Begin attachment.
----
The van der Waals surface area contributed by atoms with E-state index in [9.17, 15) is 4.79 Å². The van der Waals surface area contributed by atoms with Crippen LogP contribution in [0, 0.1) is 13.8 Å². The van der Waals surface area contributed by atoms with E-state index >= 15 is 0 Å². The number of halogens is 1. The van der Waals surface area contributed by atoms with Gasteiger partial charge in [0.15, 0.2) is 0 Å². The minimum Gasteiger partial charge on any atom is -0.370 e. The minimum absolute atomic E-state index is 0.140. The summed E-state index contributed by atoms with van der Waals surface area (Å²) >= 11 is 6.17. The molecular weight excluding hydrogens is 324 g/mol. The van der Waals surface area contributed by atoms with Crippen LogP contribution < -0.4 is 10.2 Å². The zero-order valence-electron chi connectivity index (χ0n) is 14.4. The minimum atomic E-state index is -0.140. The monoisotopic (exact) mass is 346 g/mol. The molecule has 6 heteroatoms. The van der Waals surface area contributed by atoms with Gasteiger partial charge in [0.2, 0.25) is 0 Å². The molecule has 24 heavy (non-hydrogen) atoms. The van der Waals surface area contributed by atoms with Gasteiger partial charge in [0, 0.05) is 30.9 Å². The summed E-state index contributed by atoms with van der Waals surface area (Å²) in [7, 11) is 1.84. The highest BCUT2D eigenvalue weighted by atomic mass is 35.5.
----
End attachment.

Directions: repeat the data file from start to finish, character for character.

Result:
The van der Waals surface area contributed by atoms with E-state index in [9.17, 15) is 4.79 Å². The van der Waals surface area contributed by atoms with Crippen LogP contribution in [0, 0.1) is 13.8 Å². The van der Waals surface area contributed by atoms with E-state index >= 15 is 0 Å². The number of halogens is 1. The van der Waals surface area contributed by atoms with Gasteiger partial charge in [0.15, 0.2) is 0 Å². The minimum Gasteiger partial charge on any atom is -0.370 e. The minimum absolute atomic E-state index is 0.140. The summed E-state index contributed by atoms with van der Waals surface area (Å²) >= 11 is 6.17. The molecular weight excluding hydrogens is 324 g/mol. The van der Waals surface area contributed by atoms with Crippen LogP contribution < -0.4 is 10.2 Å². The zero-order valence-electron chi connectivity index (χ0n) is 14.4. The minimum atomic E-state index is -0.140. The monoisotopic (exact) mass is 346 g/mol. The molecule has 6 heteroatoms. The van der Waals surface area contributed by atoms with Gasteiger partial charge in [0.2, 0.25) is 0 Å². The molecule has 24 heavy (non-hydrogen) atoms. The van der Waals surface area contributed by atoms with Gasteiger partial charge in [0, 0.05) is 30.9 Å². The summed E-state index contributed by atoms with van der Waals surface area (Å²) in [7, 11) is 1.84. The highest BCUT2D eigenvalue weighted by atomic mass is 35.5.